Saturday, 9 February 2013

I am Canadian

Molson is synonymous with Canada: hockey, beer, and bacon. Anybody remember Bob and Doug McKenzie? Our beer-swilling dimwits, wearing winter clothing and tuques, would comment on life in the Great White North while punctuating their dialogue with "eh?" and calling each other "hosers". Ah yes, that's Canada for ya.

Back, way back before McCain commandeered Joe the Plumber for the GOP's unsuccessful run at the White House in 2008, there was Joe the Canadian. This was part of an ad campaign of Molson when they promoted their beer under the slogan "I am Canadian." Rah rah sis boom bah.

"The Rant"
In March 2000, using nationalism as a platform, the ad starred a man named Joe: an "average Canadian", standing in a movie theatre, with a cinema screen behind him showing different images relating to Canadian culture. Joe proceeds to give a speech about what is it to be a Canadian and what it is not to be a Canadian, making particular efforts to distinguish himself both from common Canadian stereotypes of Americans ("I believe in peacekeeping, not policing") and common American stereotypes of Canadians ("I don't live in an igloo," "I say 'about,' not 'aboot'"). (Wikipedia)


Uploaded on May 22, 2006 by vinko
I Am Canadian



"I'm not a lumberjack or a fur trader. I don't live in an igloo or eat blubber or own a dog sled. And I don't know Jimmy, Sally or Suzy from Canada, although I'm certain they're really, really nice. I have a prime minister, not a president. I speak English and French, not American. And I pronounce it about, not aboot. I can proudly sew my country's flag on my backpack. I believe in peacekeeping, not policing. Diversity, not assimilation. And that the beaver is a truly proud and noble animal. A toque is a hat, a chesterfield is a couch. And it is pronounced zed, not zee, zed. Canada is the second largest landmass, the first nation of hockey and the best part of North America. My name is Joe, and I am Canadian!"


The Canadians
On February 3, 2013, Molson posted its newest advertisement on YouTube and as of this writing; it has had over a million hits. I think that constitutes "going viral".

This time around, instead of one Canadian talking us up, we have loveable Canadians all over the globe showing people what a great country Canada is and what a great people those Canucks are. It's all in good fun. It's a warm fuzzy about Canada and heck, if it gets you to drink a Molson beer, so much the better.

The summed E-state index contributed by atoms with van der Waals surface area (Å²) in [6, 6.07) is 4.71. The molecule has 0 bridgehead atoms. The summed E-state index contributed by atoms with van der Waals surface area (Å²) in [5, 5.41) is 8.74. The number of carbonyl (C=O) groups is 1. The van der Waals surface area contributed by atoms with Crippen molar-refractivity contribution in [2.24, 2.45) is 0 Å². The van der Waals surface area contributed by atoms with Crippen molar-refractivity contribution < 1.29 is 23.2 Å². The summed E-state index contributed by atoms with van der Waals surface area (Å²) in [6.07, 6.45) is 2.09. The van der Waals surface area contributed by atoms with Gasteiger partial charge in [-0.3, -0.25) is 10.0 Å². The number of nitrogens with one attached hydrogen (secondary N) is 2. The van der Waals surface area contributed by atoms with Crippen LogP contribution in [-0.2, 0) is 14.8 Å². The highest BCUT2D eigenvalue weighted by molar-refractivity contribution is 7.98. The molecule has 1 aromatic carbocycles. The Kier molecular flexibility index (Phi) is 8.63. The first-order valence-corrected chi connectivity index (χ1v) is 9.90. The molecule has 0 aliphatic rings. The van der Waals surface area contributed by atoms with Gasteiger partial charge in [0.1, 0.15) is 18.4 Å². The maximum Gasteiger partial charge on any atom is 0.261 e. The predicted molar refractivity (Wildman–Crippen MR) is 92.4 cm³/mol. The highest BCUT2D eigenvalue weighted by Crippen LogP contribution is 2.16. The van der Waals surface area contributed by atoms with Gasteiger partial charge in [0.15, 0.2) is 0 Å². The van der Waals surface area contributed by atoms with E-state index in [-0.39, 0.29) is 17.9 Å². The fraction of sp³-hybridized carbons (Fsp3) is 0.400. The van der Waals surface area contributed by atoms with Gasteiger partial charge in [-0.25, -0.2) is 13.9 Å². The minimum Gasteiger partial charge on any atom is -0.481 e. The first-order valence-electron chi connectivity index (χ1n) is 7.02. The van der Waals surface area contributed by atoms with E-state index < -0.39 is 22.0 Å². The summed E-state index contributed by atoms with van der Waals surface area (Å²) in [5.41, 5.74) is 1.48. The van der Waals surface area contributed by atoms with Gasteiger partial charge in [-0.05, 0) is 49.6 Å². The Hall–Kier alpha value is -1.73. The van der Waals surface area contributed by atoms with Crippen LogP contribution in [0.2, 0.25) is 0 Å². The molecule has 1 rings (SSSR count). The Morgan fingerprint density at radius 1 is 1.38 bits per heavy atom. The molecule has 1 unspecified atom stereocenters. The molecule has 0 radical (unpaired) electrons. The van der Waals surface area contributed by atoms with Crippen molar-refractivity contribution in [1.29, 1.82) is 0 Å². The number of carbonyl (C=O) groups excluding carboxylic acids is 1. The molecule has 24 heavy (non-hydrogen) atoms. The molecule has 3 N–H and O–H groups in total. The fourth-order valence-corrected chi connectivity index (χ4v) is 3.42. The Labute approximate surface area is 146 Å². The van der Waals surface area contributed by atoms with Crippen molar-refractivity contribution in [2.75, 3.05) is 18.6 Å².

Published on Feb 3, 2013 by MyMolsonCanadian
Molson Canadian - The Canadians



Final Word
Here I am posting video ads for Molson. Is the company going to send me a free case of beer? Woo-hoo! Here's one hoser who won't refuse, eh? 24 bottles in a case; 24 hours in a day. Coincidence? I think not. Ha ha. So let's clink bottles and say, "Cheers! À ta santé!"


References

Wikipedia: Molson
Molson-Coors Canada Inc. is the Canadian division of the world's seventh-largest brewing company, the Molson Coors Brewing Company. It is the second oldest company in Canada after the Hudson's Bay Company. Molson's first brewery was located on the St. Lawrence River in Montreal where the Molson family continues to maintain its headquarters today.

Wikipedia: Bob and Doug McKenzie
Bob and Doug McKenzie are a pair of fictional Canadian brothers who hosted "Great White North", a sketch which was introduced on SCTV for the show's third season when it moved to CBC Television in 1980. Bob is played by Rick Moranis and Doug is played by Dave Thomas. Although created originally merely as filler to both satisfy and mock network Canadian content demands, the duo became a pop culture phenomenon in both the United States and Canada.

Wikipedia: I Am Canadian
I am Canadian was the slogan of Molson Canadian Beer from 1994 until 1998 (via ad agency Maclaren Lintas and then MacLaren McCann), and between 2000 and 2005 (Bensimon Byrne). It was also the subject of an extremely popular ad campaign centred on Canadian nationalism, the most famous examples of which are "The Rant" and "The Anthem". The ads aired in both English Canada and the United States. In 2005, shortly after Molson's merger with American brewer Coors, Molson announced that it was retiring the "I am Canadian" slogan.

my blog: 2012: I'm lucky to be Canadian
A few years ago, a friend made an interesting comment by saying that we were both lucky simply because we were born in Canada. He was stating that for no other reason being born in this country represented a stroke of good fortune. Canada as opposed to many other countries in the world gave all of us an upper hand by statistically giving us more choices and better chances than elsewhere.

Published on Jun 26, 2012 by MyMolsonCanadian
Canadian National Canthem


2013-02-09

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